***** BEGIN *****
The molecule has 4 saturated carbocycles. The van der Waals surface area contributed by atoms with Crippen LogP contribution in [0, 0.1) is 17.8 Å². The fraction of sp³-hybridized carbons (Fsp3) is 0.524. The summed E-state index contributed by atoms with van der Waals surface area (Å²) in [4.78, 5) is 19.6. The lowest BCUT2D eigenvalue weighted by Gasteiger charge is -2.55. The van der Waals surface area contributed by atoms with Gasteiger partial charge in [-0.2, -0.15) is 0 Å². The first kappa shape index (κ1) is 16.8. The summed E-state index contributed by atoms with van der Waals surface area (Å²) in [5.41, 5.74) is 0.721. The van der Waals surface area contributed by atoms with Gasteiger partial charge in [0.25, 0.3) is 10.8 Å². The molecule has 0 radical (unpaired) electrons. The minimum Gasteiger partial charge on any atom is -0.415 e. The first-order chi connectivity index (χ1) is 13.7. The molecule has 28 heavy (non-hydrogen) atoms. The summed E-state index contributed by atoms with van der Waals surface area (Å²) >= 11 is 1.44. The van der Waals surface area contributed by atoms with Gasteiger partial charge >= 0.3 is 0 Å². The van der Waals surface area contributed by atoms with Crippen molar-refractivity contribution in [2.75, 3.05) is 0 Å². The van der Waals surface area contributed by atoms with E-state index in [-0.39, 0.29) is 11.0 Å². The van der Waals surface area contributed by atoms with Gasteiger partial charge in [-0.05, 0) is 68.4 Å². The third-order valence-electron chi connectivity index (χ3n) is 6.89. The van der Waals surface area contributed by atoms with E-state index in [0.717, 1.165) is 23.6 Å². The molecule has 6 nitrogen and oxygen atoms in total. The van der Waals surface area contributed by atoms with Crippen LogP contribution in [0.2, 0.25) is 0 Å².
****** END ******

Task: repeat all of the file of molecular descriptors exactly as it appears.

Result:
The molecule has 4 saturated carbocycles. The van der Waals surface area contributed by atoms with Crippen LogP contribution in [0, 0.1) is 17.8 Å². The fraction of sp³-hybridized carbons (Fsp3) is 0.524. The summed E-state index contributed by atoms with van der Waals surface area (Å²) in [4.78, 5) is 19.6. The lowest BCUT2D eigenvalue weighted by Gasteiger charge is -2.55. The van der Waals surface area contributed by atoms with Gasteiger partial charge in [-0.2, -0.15) is 0 Å². The first kappa shape index (κ1) is 16.8. The summed E-state index contributed by atoms with van der Waals surface area (Å²) in [5.41, 5.74) is 0.721. The van der Waals surface area contributed by atoms with Gasteiger partial charge in [0.25, 0.3) is 10.8 Å². The molecule has 0 radical (unpaired) electrons. The minimum Gasteiger partial charge on any atom is -0.415 e. The first-order chi connectivity index (χ1) is 13.7. The molecule has 28 heavy (non-hydrogen) atoms. The summed E-state index contributed by atoms with van der Waals surface area (Å²) >= 11 is 1.44. The van der Waals surface area contributed by atoms with Gasteiger partial charge >= 0.3 is 0 Å². The van der Waals surface area contributed by atoms with Crippen molar-refractivity contribution in [2.75, 3.05) is 0 Å². The van der Waals surface area contributed by atoms with E-state index in [-0.39, 0.29) is 11.0 Å². The van der Waals surface area contributed by atoms with Gasteiger partial charge in [-0.05, 0) is 68.4 Å². The third-order valence-electron chi connectivity index (χ3n) is 6.89. The van der Waals surface area contributed by atoms with E-state index in [0.717, 1.165) is 23.6 Å². The molecule has 6 nitrogen and oxygen atoms in total. The van der Waals surface area contributed by atoms with Crippen LogP contribution in [0.2, 0.25) is 0 Å².